Domestication

Selective breeding of plants and animals to serve humans / From Wikipedia, the free encyclopedia

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Domestication is a sustained multi-generational relationship in which humans assume a significant degree of control over the reproduction and care of another group of organisms to secure a more predictable supply of resources from that group.[1] A broader biological definition is that it is a coevolutionary process that arises from a mutualism, in which one species (the domesticator) constructs an environment where it actively manages both the survival and reproduction of another species (the domesticate) in order to provide the former with resources and/or services.[2] The domestication of plants and animals by humans was a major cultural innovation ranked in importance with the conquest of fire, the manufacturing of tools, and the development of verbal language.[3]

Dogs and sheep were among the first animals to be domesticated.

Charles Darwin recognized the small number of traits that made domestic species different from their wild ancestors. He was also the first to recognize the difference between conscious selective breeding (i.e. artificial selection) in which humans directly select for desirable traits, and unconscious selection where traits evolve as a by-product of natural selection or from selection on other traits.[4][5][6] There is a genetic difference between domestic and wild populations. There is also such a difference between the domestication traits that researchers believe to have been essential at the early stages of domestication, and the improvement traits that have appeared since the split between wild and domestic populations.[7][8][9] Domestication traits are generally fixed within all domesticates, and were selected during the initial episode of domestication of that animal or plant, whereas improvement traits are present only in a proportion of domesticates, though they may be fixed in individual breeds or regional populations.[8][9][10]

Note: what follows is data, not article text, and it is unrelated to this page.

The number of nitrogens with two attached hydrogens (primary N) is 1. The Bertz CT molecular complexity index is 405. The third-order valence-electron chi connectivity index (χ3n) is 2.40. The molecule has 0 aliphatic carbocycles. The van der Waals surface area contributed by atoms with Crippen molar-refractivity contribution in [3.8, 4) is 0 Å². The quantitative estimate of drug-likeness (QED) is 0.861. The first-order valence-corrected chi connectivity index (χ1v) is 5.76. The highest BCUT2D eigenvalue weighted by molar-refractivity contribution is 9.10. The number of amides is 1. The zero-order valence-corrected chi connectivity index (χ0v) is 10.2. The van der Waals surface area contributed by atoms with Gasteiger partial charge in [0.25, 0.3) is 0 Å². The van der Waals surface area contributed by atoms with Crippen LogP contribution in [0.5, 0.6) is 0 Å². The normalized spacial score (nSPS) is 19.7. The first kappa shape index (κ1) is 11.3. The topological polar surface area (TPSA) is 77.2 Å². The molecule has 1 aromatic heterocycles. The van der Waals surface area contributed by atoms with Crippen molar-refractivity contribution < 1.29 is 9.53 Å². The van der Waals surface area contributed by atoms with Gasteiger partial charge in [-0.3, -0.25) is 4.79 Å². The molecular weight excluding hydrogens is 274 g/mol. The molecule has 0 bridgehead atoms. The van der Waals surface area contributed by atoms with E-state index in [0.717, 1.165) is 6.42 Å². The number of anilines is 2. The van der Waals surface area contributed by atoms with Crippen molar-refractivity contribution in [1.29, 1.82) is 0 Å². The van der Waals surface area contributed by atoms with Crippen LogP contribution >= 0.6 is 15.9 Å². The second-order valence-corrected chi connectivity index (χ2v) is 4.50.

The dog was the first domesticated species,[11][12][13] and was established across Eurasia before the end of the Late Pleistocene era, well before cultivation and before the domestication of other animals.[12] The archaeological and genetic data suggest that long-term bidirectional gene flow between wild and domestic stocks – including donkeys, horses, New and Old World camelids, goats, sheep, and pigs – was common.[9][14] Given its importance to humans and its value as a model of evolutionary and demographic change, domestication has attracted scientists from archaeology, paleontology, anthropology, botany, zoology, genetics, and the environmental sciences.[15] Among birds, the major domestic species today is the chicken, important for meat and eggs, though economically valuable poultry include the turkey, guineafowl and numerous other species. Birds are also widely kept as cagebirds, from songbirds to parrots. The longest established invertebrate domesticates are the honey bee and the silkworm. Land snails are raised for food, while species from several phyla are kept for research, and others are bred for biological control.

The domestication of plants began at least 12,000 years ago with cereals in the Middle East, and the bottle gourd in Asia. Agriculture developed in at least 11 different centres around the world, domesticating different crops and animals.